September 2021 reading round-up

Beckett and Tim in the woods

This has been a good month. The weather’s been beautiful, I read a lot, and today I got my third COVID shot so I am safer for the winter months to come.

My favourite read this month was The Street by Ann Petry, which was a staff recommendation at Stanford’s bookshop in Bristol. This is one of the many reasons why bookshops rule.

As always I’ve watched lots of films this month – including both Kate and Beckett, which are recently released thrillers on Netflix. Kate is the better film, starring Mary Elizabeth Winstead as an assassin in Tokyo. We’re hoping they release a thriller called Tim soon! I also really enjoyed Sylvie’s Love (a 1960s-set romance starring Tessa Thompson) and Sound of Metal (Riz Ahmed as a drummer who loses his hearing).

And having learned from our holiday in August that Beckett is up to walking for a couple of hours now that she’s all grown up, we’ve done a few longer walks lately. It’s nice to explore a little further afield and not just go to our three local parks every day. Though with winter weather and shorter hours of daylight coming soon, we might not have that choice for long. For now we’ll enjoy the autumn colours.

Books read

The Sum of Our Days by Isabel Allende
This is Allende’s third volume of memoir, covering the years 1993 to 2006. It covers her grief following the death of her daughter Paula, through figuring whether she and her husband should adopt his parent-less granddaughter, to her research into sensuality and starting a charity to fund women’s education around the world. It was a busy time in her life. I really like Allende’s approach to love and life, her feminism.

The Street by Ann Petry
Lutie Johnson is a young black woman trying to raise her son alone in 1940s Harlem after separating from her husband, who cheated on her. She moves into a tiny top floor apartment that’s dark, grubby and too hot all summer, with a super who openly lusts after her. Lutie is desperate to save up enough to move somewhere that’s safer for her and has better prospects for her son. But rent sucks away a huge chunk of her wages and she fears they will never get out. This is a powerful book, with details that bring every moment to life.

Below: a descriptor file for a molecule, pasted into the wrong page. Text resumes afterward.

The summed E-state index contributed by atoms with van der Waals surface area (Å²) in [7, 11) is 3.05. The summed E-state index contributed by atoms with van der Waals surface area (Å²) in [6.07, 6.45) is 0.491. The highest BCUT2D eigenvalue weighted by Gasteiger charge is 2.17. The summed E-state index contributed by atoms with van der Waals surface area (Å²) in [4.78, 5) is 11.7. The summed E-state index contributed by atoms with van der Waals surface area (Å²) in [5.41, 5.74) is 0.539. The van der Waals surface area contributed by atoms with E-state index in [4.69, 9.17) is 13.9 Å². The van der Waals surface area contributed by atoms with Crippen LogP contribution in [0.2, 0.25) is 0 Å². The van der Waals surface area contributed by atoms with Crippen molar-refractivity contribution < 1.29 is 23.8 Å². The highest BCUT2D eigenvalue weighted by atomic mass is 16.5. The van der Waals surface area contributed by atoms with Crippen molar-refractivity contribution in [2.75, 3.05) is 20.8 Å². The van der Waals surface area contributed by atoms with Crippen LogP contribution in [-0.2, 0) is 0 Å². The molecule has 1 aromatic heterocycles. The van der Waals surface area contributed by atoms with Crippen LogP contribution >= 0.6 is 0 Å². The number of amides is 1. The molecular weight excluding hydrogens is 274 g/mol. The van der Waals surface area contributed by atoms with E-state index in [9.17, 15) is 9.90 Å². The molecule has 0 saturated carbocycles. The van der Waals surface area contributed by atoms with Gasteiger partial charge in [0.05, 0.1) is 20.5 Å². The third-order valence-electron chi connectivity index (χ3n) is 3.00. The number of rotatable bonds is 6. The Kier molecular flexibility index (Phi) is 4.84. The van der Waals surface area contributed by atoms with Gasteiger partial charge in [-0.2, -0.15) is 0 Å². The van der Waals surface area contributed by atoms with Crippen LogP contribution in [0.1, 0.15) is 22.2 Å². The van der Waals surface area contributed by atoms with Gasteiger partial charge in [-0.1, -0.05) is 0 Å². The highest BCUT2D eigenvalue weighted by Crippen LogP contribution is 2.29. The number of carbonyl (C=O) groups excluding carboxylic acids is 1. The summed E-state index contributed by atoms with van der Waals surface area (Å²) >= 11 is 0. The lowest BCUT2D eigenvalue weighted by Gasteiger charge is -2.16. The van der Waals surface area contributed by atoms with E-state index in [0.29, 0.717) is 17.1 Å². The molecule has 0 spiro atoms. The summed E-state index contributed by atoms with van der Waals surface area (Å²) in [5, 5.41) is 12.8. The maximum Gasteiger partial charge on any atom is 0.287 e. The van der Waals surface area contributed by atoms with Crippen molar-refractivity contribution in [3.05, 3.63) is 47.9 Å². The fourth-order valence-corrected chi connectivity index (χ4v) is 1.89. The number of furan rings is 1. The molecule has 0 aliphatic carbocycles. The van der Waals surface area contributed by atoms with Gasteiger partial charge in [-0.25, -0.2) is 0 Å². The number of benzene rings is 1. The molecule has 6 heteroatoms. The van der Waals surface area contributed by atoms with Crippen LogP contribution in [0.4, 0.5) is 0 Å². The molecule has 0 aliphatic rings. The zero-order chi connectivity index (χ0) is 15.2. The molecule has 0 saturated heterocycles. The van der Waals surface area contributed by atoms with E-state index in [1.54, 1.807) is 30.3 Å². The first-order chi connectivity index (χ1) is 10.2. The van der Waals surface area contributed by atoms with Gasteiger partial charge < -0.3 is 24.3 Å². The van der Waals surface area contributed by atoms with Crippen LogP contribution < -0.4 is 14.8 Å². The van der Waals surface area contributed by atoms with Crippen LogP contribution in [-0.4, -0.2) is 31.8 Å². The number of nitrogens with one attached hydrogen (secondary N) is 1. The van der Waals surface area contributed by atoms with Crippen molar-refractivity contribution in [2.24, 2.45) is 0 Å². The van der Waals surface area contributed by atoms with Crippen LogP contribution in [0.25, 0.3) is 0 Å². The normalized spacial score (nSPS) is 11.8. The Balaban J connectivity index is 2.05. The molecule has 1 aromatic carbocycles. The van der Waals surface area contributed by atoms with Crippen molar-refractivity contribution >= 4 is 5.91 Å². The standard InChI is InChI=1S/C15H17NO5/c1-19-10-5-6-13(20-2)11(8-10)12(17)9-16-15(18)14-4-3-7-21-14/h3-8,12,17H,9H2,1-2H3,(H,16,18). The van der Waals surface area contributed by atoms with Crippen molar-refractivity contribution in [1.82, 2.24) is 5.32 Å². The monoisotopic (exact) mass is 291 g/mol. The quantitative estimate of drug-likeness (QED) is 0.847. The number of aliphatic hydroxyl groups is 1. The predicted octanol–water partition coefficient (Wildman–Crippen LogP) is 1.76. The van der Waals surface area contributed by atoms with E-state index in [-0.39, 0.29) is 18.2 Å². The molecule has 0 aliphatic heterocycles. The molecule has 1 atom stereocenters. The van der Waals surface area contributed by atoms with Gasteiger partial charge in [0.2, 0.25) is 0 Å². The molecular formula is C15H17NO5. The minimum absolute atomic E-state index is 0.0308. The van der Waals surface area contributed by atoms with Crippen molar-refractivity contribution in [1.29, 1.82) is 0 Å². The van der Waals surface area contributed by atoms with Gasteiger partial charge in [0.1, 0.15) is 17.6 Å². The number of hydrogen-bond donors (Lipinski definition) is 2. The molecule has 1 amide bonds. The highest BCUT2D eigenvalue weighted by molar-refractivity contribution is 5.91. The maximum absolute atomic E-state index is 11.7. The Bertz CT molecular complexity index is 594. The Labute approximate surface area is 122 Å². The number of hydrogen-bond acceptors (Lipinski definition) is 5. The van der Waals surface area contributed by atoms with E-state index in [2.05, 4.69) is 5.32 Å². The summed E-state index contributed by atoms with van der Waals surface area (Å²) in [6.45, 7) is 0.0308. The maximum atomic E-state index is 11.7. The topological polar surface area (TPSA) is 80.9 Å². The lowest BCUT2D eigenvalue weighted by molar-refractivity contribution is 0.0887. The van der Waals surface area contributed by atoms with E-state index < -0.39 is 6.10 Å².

Exquisite: the Poetry and Life of Gwendolyn Brooks by Suzanne Slade
This is a short children’s book about the first African American to win a Pulitzer Prize. I will admit I knew nothing about Gwendolyn Brooks before reading this. Clearly, I need to search out her work.

Bossypants by Tina Fey
This is a combination of memoir and reflections on life, in Fey’s familiar dryly humorous style. She’s clearly a smart, self-reflective person and I enjoyed her insights into being a woman in comedy, as well as snippets about the famous people she’s worked with and/or friends with.

Territory of Light by Yuko Tsushima
This novella follows a woman’s first year of living alone with her young daughter after separating from her husband, who cheated on her (yes, it has a lot in common with The Street but is also completely different). Each chapter is a new month, with new details about the light in their apartment and the challenges of parenting and divorce. Despite its brevity, this book includes both action and contemplation.

Piers of the Homeless Night by Jack Kerouac
This is two essays by Kerouac about travel in the US. In the first he recounts waiting at the docks for a friend who has promised him a job on a ship to Japan. He’s desperate to travel and his disappointment is palpable as it becomes clear he’s not getting on that ship. The second essay is more of a general musing on the role of the “hobo” in American society. He has interesting things to say, but his meandering style does make it hard to follow.

Modesty Blaise by Peter O’Donnell
Published in 1965, this is the first of the 11 novels that O’Donnell wrote about the character he had created for his comic strip two years earlier. And it’s really fun. Here, he tells the story of how Modesty, formerly the head of an international criminal organisation, came to work for the British secret service. It’s a thrilling chase to foil a diamond heist before it happens. Modesty is a great character, and I will definitely be seeking out more of these novels.